Well, this is an interesting idea, but my opinion is that your monologues should all be strong characters. This doesn't mean necessarily in-your-face, ranting and raving, etc., but with a very strong situation and emotional depth that shows you can portray it. This could be someone who is hurting, is painfully shy, is feeling rejected - all characteristics of "wallflowers," I suppose, but still "strong," in my opinion.
You remark that your monologues are "full of energy." That is a good thing. Remember, you only have a minute or two to show the auditors what you can do, and it probably isn't going to help you if your character isn't saying or doing much. We go to plays and movies and are thrilled with some of those quiet moments - all of the subtle emotions flowing across the eyes, all of the things we can imagine the character is thinking and struggling with - but in an audition situation you need to show a lot, fast.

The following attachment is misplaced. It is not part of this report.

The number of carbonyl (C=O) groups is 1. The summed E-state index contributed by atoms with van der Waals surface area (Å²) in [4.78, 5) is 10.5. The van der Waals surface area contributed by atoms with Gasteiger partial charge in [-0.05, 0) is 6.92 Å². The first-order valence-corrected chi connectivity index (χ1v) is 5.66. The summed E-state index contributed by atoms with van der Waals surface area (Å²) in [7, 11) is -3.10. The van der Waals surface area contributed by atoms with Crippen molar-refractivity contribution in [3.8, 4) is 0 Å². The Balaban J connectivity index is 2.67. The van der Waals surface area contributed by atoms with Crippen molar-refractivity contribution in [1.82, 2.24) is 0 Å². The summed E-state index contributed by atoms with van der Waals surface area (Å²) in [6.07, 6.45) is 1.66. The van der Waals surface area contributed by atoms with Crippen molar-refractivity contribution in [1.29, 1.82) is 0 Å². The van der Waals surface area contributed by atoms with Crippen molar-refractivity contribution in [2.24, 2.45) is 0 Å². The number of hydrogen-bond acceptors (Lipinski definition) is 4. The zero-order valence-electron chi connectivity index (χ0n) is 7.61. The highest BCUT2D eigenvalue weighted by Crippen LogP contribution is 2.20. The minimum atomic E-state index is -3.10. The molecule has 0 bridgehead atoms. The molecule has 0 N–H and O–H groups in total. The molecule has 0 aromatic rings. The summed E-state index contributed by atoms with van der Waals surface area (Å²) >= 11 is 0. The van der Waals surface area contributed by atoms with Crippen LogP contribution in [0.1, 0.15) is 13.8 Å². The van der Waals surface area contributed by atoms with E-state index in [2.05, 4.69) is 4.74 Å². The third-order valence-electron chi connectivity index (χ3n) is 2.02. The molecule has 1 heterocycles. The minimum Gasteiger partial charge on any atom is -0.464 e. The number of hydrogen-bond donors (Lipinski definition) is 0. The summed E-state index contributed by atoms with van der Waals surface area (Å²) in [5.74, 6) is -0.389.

If you characters are essentially different people and your monologues have different content, and meet the classical/contemporary and dramatic/comedic requirements, I'm sure your range will be quite sufficient. Just try to avoid either extreme - no yelling and screaming, and no sitting silently deep in thought, either.